• Significant savings can be found in ENERGY STAR-qualified appliances.
  • The Fisher-Nickel Food Service Technology Center (FSTC) offers life cycle cost calculators for various cooking equipment.
  • The use of hot-food-holding cabinets is another cooking technique that can reduce overall energy use.

Electric cooking appliances are generally very efficient, though the following suggestions may help to further reduce energy costs.

  • Upgrade equipment or change operating procedures to reduce energy costs. Significant savings can be found in ENERGY STAR-qualified appliances.
  • Under part-load operation, electric fryers and griddles have proven more energy efficient than gas fryers and griddles. Under idle conditions, the energy consumed by a gas unit may exceed that of an electric unit by a factor of three or more.
  • Use TRIAC controls for regulation of energy. The TRIAC is a three-terminal device that controls and conducts current flow to ensure that the proper amount of power is being used.
  • Flat ribbon, low-watt-density heating elements consume less energy and have longer lives than traditional round calrod heating elements.
  • Add insulation or upgrade insulation for electric units. Improved compartment insulation on steamers and kettles reduces heat loss to the kitchen and standby energy consumption.
  • Incorporate demand ventilation, which modulates the range hood and makeup air fan speeds using infrared sensors and variable speed motors. A case study has shown a 60% decrease in demand (kW) and energy (kWh) consumption, as well as an equivalent savings in heating of outdoor makeup air using this technology.
  • Use energy-efficient exhaust hoods that use outside air rather than inside conditioned air for ventilation.
  • Side curtains around cooking equipment can help restrict the flow of conditioned air to the outside.

An ENERGY-STAR-qualified electric open-deep fat fryer must meet a minimum cooking efficiency of 80%, and also meet a maximum idle energy rate of 1,000 watts. In addition to shorter cooking times, a commercial restaurant may be able to increase production throughput with more energy-efficient appliances. The user may also want to consider frypot insulation to further reduce standby losses and to lower the idle energy rate. The Fisher-Nickel Food Service Technology Center (FSTC) offers life cycle cost calculators, including one for electric fryers.

The use of hot-food-holding cabinets is another cooking technique that can reduce overall energy use. An ENERGY STAR unit must meet a maximum idle energy rate of 40 watts/cubic foot, and is generally 50% to 60% more energy efficient than standard models. Models that meet this requirement incorporate better insulation, which reduces heat loss, and may also offer additional energy-saving devices such as magnetic door gaskets, auto-door closures, or dutch doors. The insulation of the cabinet also offers better temperature uniformity within the cabinet from top to bottom. FSTC’s hot-food-holding cabinet cost calculator provides a means to compare various designs.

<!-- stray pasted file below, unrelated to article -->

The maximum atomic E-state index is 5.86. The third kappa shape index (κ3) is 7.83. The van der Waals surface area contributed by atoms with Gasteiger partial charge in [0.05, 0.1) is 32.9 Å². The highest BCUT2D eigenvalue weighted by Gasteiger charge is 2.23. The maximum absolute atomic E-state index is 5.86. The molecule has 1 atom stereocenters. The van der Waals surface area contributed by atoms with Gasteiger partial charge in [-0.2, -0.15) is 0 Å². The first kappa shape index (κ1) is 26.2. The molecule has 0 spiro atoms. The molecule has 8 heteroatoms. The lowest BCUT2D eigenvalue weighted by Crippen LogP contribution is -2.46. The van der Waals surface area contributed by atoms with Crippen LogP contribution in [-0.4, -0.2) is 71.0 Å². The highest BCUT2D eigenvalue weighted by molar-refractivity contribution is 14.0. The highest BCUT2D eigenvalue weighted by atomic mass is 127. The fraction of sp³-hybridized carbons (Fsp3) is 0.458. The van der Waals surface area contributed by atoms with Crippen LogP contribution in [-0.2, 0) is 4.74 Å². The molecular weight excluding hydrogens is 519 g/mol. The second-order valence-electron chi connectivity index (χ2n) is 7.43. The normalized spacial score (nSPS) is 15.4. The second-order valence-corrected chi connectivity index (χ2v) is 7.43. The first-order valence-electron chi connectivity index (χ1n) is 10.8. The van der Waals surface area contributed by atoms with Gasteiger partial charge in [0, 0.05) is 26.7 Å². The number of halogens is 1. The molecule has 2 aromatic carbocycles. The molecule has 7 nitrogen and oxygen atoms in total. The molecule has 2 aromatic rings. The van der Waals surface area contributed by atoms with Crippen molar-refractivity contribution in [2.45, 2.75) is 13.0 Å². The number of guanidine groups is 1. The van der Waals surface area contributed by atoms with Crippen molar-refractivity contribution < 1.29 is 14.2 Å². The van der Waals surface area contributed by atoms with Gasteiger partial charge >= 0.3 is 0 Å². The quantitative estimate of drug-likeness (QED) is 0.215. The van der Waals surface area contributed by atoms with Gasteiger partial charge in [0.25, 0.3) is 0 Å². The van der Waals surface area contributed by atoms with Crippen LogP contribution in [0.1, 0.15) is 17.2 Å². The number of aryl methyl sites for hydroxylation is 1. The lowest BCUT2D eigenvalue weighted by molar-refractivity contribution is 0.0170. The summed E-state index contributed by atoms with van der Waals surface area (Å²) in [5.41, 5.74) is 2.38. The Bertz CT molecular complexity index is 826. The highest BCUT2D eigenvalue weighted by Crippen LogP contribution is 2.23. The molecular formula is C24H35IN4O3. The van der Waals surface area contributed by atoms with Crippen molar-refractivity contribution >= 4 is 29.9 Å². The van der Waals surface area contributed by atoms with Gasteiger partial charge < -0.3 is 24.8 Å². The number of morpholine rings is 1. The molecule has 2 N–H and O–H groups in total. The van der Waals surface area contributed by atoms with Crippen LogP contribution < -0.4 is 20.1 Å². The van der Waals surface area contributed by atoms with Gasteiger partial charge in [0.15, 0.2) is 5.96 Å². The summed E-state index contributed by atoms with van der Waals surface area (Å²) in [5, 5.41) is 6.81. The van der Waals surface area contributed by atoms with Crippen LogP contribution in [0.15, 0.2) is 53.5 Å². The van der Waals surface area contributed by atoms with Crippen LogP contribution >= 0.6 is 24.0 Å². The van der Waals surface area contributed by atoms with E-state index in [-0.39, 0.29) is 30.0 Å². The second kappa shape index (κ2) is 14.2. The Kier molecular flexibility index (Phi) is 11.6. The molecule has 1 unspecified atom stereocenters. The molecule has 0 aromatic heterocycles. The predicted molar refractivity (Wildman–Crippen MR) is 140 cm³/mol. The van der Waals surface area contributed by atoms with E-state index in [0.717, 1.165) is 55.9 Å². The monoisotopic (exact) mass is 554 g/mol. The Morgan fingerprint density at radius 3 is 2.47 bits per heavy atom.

Electric steam cookers can also achieve ENERGY STAR ratings if they meet a minimum cooking efficiency of 50% while also meeting maximum idle energy rates. Idle energy rates are specified for 3-, 4-, 5-, and 6-pan sizes. These more efficient units use considerably less water (in some cases almost 90% less—from 25 gallons per hour down to 3 gallons per hour for the top rated units). This lower water use can add up in a busy commercial cooking establishment, and will also lower the facility’s water utility bills. The FSTC offers an electric steamer life cycle cost calculator on its Web site.

A commercial kitchen will also include refrigeration equipment. Where possible, the end user should select the more energy-efficient solid door, as well as reach-in refrigerators and freezers that are designed with components such as Electronically Commutated Motor (ECM) evaporator and condenser fan motors, hot gas anti-sweat heaters, or high-efficiency compressors, all of which will significantly reduce energy consumption and utility bills. Compared to standard models, ENERGY-STAR-labeled commercial solid door refrigerators and freezers can be 40% to 50% more energy efficient compared to standard models. FSTC also provides a helpful cost calculator on refrigerators so that the restaurant owners can do their own analysis.

Comparison of Energy Consumption for Gas & Electric Cooking Appliances
Gas Electric
Capacity Operating Hours per Day (h/d) Duty Cycle (%) Annual Energy (kBtu) Duty Cycle (%) Annual Energy (kBtu) Annual Energy (kWh)
Open Deep Fat 35-50 lb 12 20% 74,900 20% 38,300 11,200
Pressure/Kettle 30-50 lb 10 30% 56,600 33% 21,300 6,200
Flat Bottom – Chicken/Fish 125 lb. 10 30% 168,000 20% 53,200 15,600
Flat Bottom – Donut 80 lb 8 20% 34,900 14% 17,000 4,985
Single-sided 3-foot 12 34%> 86,100 24% 38,300 11,232
Underfired 3-foot 8 80% 210,000 70% 85,200 24,960
Overfired 3-foot 8 70% 115,000 70% 74,500 21,840
Range Top 6 Burner 12 20% 120,000 25% 38,300 11,200
Range Oven 8 40% 39,900 25% 17,000 4,990
Chinese Range 2 Wok 10 30% 187,000
Standard 38 X 38 8 35% 62,400 25% 42,600 12,500
Deck 10 30% 65,500 20% 21,300 6,240
Conveyor 10 50% 212,000 50% 213,000 62,400
Rotisserie 8 60% 74,900 65% 42,600 12,500
Steamers (boiler*)
Pressure* 6 Pan 14 15% 140,000 12% 74,500 21,800
Pressureless* 6 Pan 14 15% 140,000 20% 74,500 21,800
Connectionless 6 Pan 14 14% 37,300 10,920
Kettles, Steam 60 Gal. 4 40% 62,400 40% 34,000 9,980
Braising Pan 30 Gal. 4 45% 49,900 60% 29,800 8,730
Source: Commercial Kitchen Appliance Technology Assessment, Food Service Technology Center, 2002
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